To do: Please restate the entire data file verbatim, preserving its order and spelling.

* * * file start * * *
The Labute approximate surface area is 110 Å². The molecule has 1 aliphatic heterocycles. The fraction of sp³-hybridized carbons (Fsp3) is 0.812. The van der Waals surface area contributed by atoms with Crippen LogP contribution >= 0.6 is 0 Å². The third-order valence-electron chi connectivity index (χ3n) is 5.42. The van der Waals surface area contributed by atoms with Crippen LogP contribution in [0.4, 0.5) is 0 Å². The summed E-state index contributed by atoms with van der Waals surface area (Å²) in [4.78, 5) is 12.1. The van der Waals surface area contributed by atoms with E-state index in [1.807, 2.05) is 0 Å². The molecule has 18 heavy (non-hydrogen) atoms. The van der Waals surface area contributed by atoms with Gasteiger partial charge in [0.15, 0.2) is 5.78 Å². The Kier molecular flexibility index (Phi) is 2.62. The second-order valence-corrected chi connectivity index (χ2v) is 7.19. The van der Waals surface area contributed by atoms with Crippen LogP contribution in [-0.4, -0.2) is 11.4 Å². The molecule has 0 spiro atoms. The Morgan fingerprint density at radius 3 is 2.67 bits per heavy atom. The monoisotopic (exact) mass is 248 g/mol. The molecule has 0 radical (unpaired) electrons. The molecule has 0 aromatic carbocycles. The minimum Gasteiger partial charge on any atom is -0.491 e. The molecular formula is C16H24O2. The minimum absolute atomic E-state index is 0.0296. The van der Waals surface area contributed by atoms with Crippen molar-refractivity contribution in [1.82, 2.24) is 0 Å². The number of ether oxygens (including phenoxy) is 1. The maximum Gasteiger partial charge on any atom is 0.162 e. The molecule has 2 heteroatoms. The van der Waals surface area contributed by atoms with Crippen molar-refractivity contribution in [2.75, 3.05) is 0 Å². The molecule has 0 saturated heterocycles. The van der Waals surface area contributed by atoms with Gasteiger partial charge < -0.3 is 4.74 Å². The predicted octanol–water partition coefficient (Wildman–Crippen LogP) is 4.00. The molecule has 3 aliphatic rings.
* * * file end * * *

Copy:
The Labute approximate surface area is 110 Å². The molecule has 1 aliphatic heterocycles. The fraction of sp³-hybridized carbons (Fsp3) is 0.812. The van der Waals surface area contributed by atoms with Crippen LogP contribution >= 0.6 is 0 Å². The third-order valence-electron chi connectivity index (χ3n) is 5.42. The van der Waals surface area contributed by atoms with Crippen LogP contribution in [0.4, 0.5) is 0 Å². The summed E-state index contributed by atoms with van der Waals surface area (Å²) in [4.78, 5) is 12.1. The van der Waals surface area contributed by atoms with E-state index in [1.807, 2.05) is 0 Å². The molecule has 18 heavy (non-hydrogen) atoms. The van der Waals surface area contributed by atoms with Gasteiger partial charge in [0.15, 0.2) is 5.78 Å². The Kier molecular flexibility index (Phi) is 2.62. The second-order valence-corrected chi connectivity index (χ2v) is 7.19. The van der Waals surface area contributed by atoms with Crippen LogP contribution in [-0.4, -0.2) is 11.4 Å². The molecule has 0 spiro atoms. The Morgan fingerprint density at radius 3 is 2.67 bits per heavy atom. The monoisotopic (exact) mass is 248 g/mol. The molecule has 0 radical (unpaired) electrons. The molecule has 0 aromatic carbocycles. The minimum Gasteiger partial charge on any atom is -0.491 e. The molecular formula is C16H24O2. The minimum absolute atomic E-state index is 0.0296. The van der Waals surface area contributed by atoms with Crippen molar-refractivity contribution in [1.82, 2.24) is 0 Å². The number of ether oxygens (including phenoxy) is 1. The maximum Gasteiger partial charge on any atom is 0.162 e. The molecule has 2 heteroatoms. The van der Waals surface area contributed by atoms with Crippen molar-refractivity contribution in [2.75, 3.05) is 0 Å². The molecule has 0 saturated heterocycles. The van der Waals surface area contributed by atoms with Gasteiger partial charge < -0.3 is 4.74 Å². The predicted octanol–water partition coefficient (Wildman–Crippen LogP) is 4.00. The molecule has 3 aliphatic rings.